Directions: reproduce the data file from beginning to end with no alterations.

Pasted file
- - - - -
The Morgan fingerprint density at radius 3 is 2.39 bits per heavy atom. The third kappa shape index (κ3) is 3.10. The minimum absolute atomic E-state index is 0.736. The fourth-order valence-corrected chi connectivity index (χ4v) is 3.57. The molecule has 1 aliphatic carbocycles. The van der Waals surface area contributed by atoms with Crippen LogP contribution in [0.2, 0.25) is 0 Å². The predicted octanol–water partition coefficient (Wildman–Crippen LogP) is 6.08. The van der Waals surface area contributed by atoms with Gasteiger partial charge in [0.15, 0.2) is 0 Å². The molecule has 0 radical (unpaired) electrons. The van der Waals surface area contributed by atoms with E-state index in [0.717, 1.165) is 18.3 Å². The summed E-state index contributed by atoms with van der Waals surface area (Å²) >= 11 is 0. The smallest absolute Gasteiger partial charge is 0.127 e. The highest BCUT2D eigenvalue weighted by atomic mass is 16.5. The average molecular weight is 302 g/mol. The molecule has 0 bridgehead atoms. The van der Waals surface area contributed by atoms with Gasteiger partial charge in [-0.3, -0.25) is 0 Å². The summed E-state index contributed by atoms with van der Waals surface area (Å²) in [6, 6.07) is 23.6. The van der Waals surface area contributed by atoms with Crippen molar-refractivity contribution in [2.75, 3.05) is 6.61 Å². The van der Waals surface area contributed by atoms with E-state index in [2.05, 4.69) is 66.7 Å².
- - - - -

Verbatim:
The Morgan fingerprint density at radius 3 is 2.39 bits per heavy atom. The third kappa shape index (κ3) is 3.10. The minimum absolute atomic E-state index is 0.736. The fourth-order valence-corrected chi connectivity index (χ4v) is 3.57. The molecule has 1 aliphatic carbocycles. The van der Waals surface area contributed by atoms with Crippen LogP contribution in [0.2, 0.25) is 0 Å². The predicted octanol–water partition coefficient (Wildman–Crippen LogP) is 6.08. The van der Waals surface area contributed by atoms with Gasteiger partial charge in [0.15, 0.2) is 0 Å². The molecule has 0 radical (unpaired) electrons. The van der Waals surface area contributed by atoms with E-state index in [0.717, 1.165) is 18.3 Å². The summed E-state index contributed by atoms with van der Waals surface area (Å²) >= 11 is 0. The smallest absolute Gasteiger partial charge is 0.127 e. The highest BCUT2D eigenvalue weighted by atomic mass is 16.5. The average molecular weight is 302 g/mol. The molecule has 0 bridgehead atoms. The van der Waals surface area contributed by atoms with Gasteiger partial charge in [-0.3, -0.25) is 0 Å². The summed E-state index contributed by atoms with van der Waals surface area (Å²) in [6, 6.07) is 23.6. The van der Waals surface area contributed by atoms with Crippen molar-refractivity contribution in [2.75, 3.05) is 6.61 Å². The van der Waals surface area contributed by atoms with E-state index in [2.05, 4.69) is 66.7 Å².